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January 27, 2019

Witnessing a Will

Filed under: Technical & Legal — Tags: , — admin @ 3:53 am

It is traditional procedure for Will signings to be witnessed. Normally, there would be two witnesses over the age of eighteen to witness the signing of a Will. In Vermont, there would need to be three witnesses. It is not a bad idea, but not necessary to have a Notary Public be one of the witnesses.

A Notary Public does not normally notarized the principal’s signature on a Will unless an Attorney asks them to in writing. However, it is not a bad idea for a Notary Public to notarized the signatures of the witnesses at a Will signing for a Last Will and Testament.

It is very critical for a will to be signed using the same name variation that is printed below the signature line. It is also critical that the signature is dated appropriately. The signature must be at the end or bottom of the document. Witnesses must not only sign, but also print their name very clearly and legibly below their signatures and the date.

It is a good practice for the witnesses to inscribe (write) their address and perhaps phone number as well should they need to be contacted by investigators at any time for any reason. The witnesses should not only see the principal signer sign, but should also witness each other sign.

When choosing witnesses, be advised that they might have to be questioned or even appear in court after the fact. The closer their know you the better. However, the fact that they know you and/or watched you sign is technically enough. The witnesses should not have a beneficial interest or financial interest in the signing of the Will. So, it is better to have people know you, but not people who are inheriting money, rights or property from you as witnesses to the signing.

Once the will is signed, you should make photocopies, and can consider having your Attorney, executors, and/or document custodians have possession of the copies. Please consult your Attorney to make sure you have the correct party having possession of your will. And if amendments need to be made, the document custodian will need to have the revised edition. The actual documents should be saved in a safe, dry place — perhaps a file drawer or lock box.

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January 6, 2014

Can a Notary notarize a Will or Living Will?

To make it quick and simple — Yes, a Notary can notarize signatures on a Will, although it is generally discouraged unless given written instructions by an Attorney. Wills are normally witnessed, but not notarized. But then, why be normal?

Can a notary witness a Will?
YES, a Notary can witness the signing of any document. However, it is discouraged for a notary to be involved in any transaction as a witness or Notary where they might have beneficial interest or financial interest! If the notary benefits in any way from a Will being signed or is closely related to a beneficiary, they could be said to have beneficial interest. Anybody eighteen years of age or older who can sign their own name and watch someone else sign can be a witness to a will. It is that simple!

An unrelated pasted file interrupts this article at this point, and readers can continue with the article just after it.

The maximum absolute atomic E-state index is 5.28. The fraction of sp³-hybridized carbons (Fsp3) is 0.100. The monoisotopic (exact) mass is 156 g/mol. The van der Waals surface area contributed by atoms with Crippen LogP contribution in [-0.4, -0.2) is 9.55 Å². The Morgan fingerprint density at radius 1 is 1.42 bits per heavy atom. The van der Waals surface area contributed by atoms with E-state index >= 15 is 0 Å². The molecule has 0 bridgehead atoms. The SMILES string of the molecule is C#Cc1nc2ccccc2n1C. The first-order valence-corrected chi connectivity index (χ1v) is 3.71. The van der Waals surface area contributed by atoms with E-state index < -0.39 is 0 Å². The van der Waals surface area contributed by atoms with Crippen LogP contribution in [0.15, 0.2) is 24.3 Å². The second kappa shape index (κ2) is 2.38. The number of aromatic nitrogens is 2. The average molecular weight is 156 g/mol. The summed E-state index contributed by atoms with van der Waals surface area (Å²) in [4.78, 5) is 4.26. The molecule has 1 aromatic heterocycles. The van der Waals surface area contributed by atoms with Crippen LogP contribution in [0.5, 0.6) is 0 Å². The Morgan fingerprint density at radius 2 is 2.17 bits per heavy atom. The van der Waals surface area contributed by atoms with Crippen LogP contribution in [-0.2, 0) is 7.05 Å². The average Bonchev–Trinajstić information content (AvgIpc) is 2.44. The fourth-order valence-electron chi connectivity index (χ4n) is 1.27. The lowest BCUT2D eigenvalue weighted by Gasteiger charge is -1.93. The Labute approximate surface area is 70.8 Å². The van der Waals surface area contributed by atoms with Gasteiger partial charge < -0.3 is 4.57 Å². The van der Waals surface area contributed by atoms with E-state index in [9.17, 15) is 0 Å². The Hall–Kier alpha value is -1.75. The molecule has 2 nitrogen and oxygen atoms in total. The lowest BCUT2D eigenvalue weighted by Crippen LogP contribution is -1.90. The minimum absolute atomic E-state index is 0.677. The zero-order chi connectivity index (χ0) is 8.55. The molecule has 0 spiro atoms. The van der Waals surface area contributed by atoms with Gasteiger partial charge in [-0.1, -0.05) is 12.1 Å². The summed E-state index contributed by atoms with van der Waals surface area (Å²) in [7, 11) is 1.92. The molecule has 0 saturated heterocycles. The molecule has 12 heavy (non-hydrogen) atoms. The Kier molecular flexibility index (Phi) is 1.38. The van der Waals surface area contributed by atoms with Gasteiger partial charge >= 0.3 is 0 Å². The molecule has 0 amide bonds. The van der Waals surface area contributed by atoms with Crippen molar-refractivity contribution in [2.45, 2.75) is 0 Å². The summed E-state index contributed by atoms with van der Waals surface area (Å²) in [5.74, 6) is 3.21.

Can a notary draft a Will?
Document drafting might be considered part of the practice of law in your state. You can ask your state bar association if a Notary can draft a document, or if a notary can draft a legal document. The answer is most likely no. Unless you are trained and authorized, I would stay away from document drafting of legal documents since it is so sensitive!

Then who can draft a Will?
Ask an Attorney to help you draft a Will. Ask the Attorney if the Will should be notarized or only witnessed. The witnesses of the Will can also be notarized by the way!

What about a Living Will?
Living Wills are typically very long documents drafted by Attorneys who specialize in Health Care legal documents. Health Care Power Of Attorney documents are close relatives of Living Wills. Living Wills are typically notarized and often need a notarization in the middle of the document as well as at the end of the potentially dozens of pages.

Can a notary notarize a Living Will?
Sure!

How about a Dying Will or a Won’t? Or a Living Will that doesn’t have a pulse! I know a Notary who is dying to notarize a Won’t with or without instructions from an Attorney!

Tweets:
(1) Yes, Notary can notarize signatures on a Will, although it is generally discouraged w/o written instructions from an Attorney.
(2) Document drafting may or may not be considered practicing law in your state. Ask the Bar Association.
(3) The difference between a regular Will and a Living Will is that the latter has a pulse.

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Types of witnesses in the Notary profession
http://blog.123notary.com/?p=5664

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